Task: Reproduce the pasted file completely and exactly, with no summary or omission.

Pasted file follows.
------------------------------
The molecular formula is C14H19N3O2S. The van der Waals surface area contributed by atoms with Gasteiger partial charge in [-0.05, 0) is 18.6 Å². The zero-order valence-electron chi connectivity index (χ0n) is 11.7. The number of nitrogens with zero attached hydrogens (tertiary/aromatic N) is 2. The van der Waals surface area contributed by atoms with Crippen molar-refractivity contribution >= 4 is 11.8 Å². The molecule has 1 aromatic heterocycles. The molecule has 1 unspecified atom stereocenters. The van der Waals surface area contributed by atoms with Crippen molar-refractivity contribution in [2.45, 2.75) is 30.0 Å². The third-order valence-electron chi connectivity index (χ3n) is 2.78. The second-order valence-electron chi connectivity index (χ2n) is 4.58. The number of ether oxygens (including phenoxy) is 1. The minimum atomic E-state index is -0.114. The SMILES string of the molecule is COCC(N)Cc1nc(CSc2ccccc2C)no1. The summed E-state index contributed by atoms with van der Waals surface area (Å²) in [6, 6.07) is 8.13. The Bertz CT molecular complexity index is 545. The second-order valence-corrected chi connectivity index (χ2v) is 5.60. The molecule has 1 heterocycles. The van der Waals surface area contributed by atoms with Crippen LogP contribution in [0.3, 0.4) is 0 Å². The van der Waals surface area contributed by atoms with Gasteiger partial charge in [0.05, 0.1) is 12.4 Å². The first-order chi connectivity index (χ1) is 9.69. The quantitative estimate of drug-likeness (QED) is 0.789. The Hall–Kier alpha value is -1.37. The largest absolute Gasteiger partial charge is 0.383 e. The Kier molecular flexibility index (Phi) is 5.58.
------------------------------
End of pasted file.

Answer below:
The molecular formula is C14H19N3O2S. The van der Waals surface area contributed by atoms with Gasteiger partial charge in [-0.05, 0) is 18.6 Å². The zero-order valence-electron chi connectivity index (χ0n) is 11.7. The number of nitrogens with zero attached hydrogens (tertiary/aromatic N) is 2. The van der Waals surface area contributed by atoms with Crippen molar-refractivity contribution >= 4 is 11.8 Å². The molecule has 1 aromatic heterocycles. The molecule has 1 unspecified atom stereocenters. The van der Waals surface area contributed by atoms with Crippen molar-refractivity contribution in [2.45, 2.75) is 30.0 Å². The third-order valence-electron chi connectivity index (χ3n) is 2.78. The second-order valence-electron chi connectivity index (χ2n) is 4.58. The number of ether oxygens (including phenoxy) is 1. The minimum atomic E-state index is -0.114. The SMILES string of the molecule is COCC(N)Cc1nc(CSc2ccccc2C)no1. The summed E-state index contributed by atoms with van der Waals surface area (Å²) in [6, 6.07) is 8.13. The Bertz CT molecular complexity index is 545. The second-order valence-corrected chi connectivity index (χ2v) is 5.60. The molecule has 1 heterocycles. The van der Waals surface area contributed by atoms with Crippen LogP contribution in [0.3, 0.4) is 0 Å². The van der Waals surface area contributed by atoms with Gasteiger partial charge in [0.05, 0.1) is 12.4 Å². The first-order chi connectivity index (χ1) is 9.69. The quantitative estimate of drug-likeness (QED) is 0.789. The Hall–Kier alpha value is -1.37. The largest absolute Gasteiger partial charge is 0.383 e. The Kier molecular flexibility index (Phi) is 5.58.